I just came back from Iran and the short answer is YES. Yes, it safe to travel in Iran. None of my friends who traveled to Iran in the last couple years or other tourists I met in Iran had any troubles there.
Only "problems" are when you are sitting at home and watching news on TV. "Iran is evil" – all you can hear on TV. A long time ago I learned don't trust news as nowadays journalists are looking just for sensations, accidents or conflicts. I spend two perfect weeks in Iran disconnected from mass media. Just I came back, switched on news and it was again the same – Iran did that or that. Hmm… It seems I visited totally different country.
It was no surprise my family and some friends where asking me: "Iran? Why Iran?" when I told about my plans. I knew people who already have been there, I knew some Iranians and I couldn't find any reason which could prevent me to visit that country.
I was thinking about Iran for long time. Two years ago I won Lonely Planet travel guide giveaway on Fresh Roads blog. I could choose any LP guide available at the time. I picked "Iran". Two years later I visited it at last.
What can I tell? It was no any issues with safety. In any hotel or hostel you can find similar advice like this from on hotel in Tehran:
2. Nobody is allowed to search you and inspect your private things. Only the Police (with uniform and the police car) presenting the valid ID can check your ID or ask for it.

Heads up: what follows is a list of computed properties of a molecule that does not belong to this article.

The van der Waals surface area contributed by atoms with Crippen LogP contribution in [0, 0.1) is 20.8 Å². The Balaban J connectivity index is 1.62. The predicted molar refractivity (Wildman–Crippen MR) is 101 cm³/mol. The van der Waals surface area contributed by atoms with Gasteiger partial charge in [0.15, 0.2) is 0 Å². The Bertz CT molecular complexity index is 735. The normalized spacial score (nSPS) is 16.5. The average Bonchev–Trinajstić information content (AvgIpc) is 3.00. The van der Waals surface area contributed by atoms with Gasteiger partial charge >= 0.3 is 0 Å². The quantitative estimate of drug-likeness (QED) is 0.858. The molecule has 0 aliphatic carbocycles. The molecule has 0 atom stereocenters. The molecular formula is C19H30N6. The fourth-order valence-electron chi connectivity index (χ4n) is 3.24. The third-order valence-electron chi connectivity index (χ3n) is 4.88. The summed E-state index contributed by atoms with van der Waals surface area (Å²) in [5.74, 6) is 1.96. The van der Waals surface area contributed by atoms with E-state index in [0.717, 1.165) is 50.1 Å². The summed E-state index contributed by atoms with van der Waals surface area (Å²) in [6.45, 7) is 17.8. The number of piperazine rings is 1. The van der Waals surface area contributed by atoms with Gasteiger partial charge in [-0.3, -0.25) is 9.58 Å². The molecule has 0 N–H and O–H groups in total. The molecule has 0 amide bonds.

3. Leave your passport and valuables in the hotel safe. Do not leave valuables in the room. Do not carry large sums of money; carry only what you need. Check your belongings regularly.
4. for traveling in the city a copy of passport and a hotel card would be enough for presentation to the police or when necessary.
5. Always carry with you card information of your staying hotel. In case of any problems the police can help you to your hotel.
6. Avoid connecting strangers. For visiting places or strolling in the town, ask your hotel desk for help or guidance.
7. Both for inner city and country roads, use authorized transportation. When possible let the hotel desk clerks make these arrangements for you.
But all these are just common sense things you use in any country you travel. It just shows there is nothing special about security in Iran.
Most people I met were very friendly and helpful thought a lot of them don't speak English, but still they will try to help you if you are asking for direction or looking for something. Of course there are taxi drivers who wants to charge you double price comparing to locals, but it is nothing to do with your safety.
I wasn't worry about safety before my trip and I will tell "yes" even with more confidence now if somebody will ask me "Is it safe to travel in Iran?"